Before that point, they were known as the Éothéod, a race of Northmen (re: Vikings) who spread out near the Vales of Anduin and later in Northern Mirkwood from around T.A. 1856, in the days of King Eärnil II. They claimed descent from the kings of Rhovanion, the realm beyond Mirkwood, thus seeing themselves as kin of the kings of Gondor from Eldacar. Following the overthrow of the Witch-king, they sought more room in the North and cleared out the remnants of Angmar. By the time of Eorl’s father, Léod, they were numerous and in need of more land.
In 2509, Gondor faced a new threat in the form of a combined invasion of Men from the Northeast and Orcs from the Misty Mountains. Cirion summoned the Éothéod for aid. Eorl the Young, king of the Éothéod, answered, arriving unexpectedly at the battle of the Field of Celebrant, turning the tide and earning mutual alliance and cooperation between his people and Gondor. The deserted but fertile plains of Calenardhon was theirs as reward. It was renamed the Mark of the Riders (aka the Riddermark), and they called themselves from that day forward the Eorlingas. In Gondor, the territory was simply known as Rohan, it’s people the Rohirrim. Eorl became the first King of the Mark, a proud tradition that would continue through the Third Age and well into the Fourth under Éomer.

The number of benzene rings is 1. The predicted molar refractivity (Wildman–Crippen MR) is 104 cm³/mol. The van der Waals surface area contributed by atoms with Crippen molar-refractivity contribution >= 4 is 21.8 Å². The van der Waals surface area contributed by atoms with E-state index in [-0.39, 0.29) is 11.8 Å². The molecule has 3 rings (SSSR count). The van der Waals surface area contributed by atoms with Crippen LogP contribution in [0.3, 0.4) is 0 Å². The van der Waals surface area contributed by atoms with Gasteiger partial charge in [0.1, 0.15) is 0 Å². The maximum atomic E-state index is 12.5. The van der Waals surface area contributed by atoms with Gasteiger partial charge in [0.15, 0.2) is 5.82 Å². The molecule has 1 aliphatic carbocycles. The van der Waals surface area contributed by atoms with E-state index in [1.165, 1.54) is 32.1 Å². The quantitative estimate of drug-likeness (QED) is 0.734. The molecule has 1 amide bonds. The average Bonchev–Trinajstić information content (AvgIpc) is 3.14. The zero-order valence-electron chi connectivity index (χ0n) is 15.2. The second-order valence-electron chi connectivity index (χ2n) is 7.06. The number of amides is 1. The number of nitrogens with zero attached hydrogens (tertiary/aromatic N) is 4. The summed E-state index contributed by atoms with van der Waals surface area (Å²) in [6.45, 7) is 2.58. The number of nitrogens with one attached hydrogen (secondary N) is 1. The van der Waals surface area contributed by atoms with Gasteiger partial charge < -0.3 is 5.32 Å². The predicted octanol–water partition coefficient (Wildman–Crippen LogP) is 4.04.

Tolkien tells us of the Éothéod king Fram, son of Frumgar, who slew the dragon Scatha, earning peace with the dragons afterward and winning great wealth. However, dispute over the dragon’s hoard earned a bitter rivalry with the Dwarves that would also extend through the Third Age.
Léod, Eorl’s father, was the great horse tamer. It is said that he captured a white foal, and as it grew, no man could tame it. Léod made the attempt and was thrown for his effort, dying when his head struck a rock. In vengeance, Eorl hunted the horse, surrounding it with his men, and essentially placed the horse into servitude, naming it Felaróf. For whatever reason, Felaróf submitted without need of bit or bridle, understanding all that men said, and allowing no one but Eorl to ride him. So it went with Eorl’s descendants and with the line of Felaróf, through the years until Shadowfax allowed Gandalf to ride him.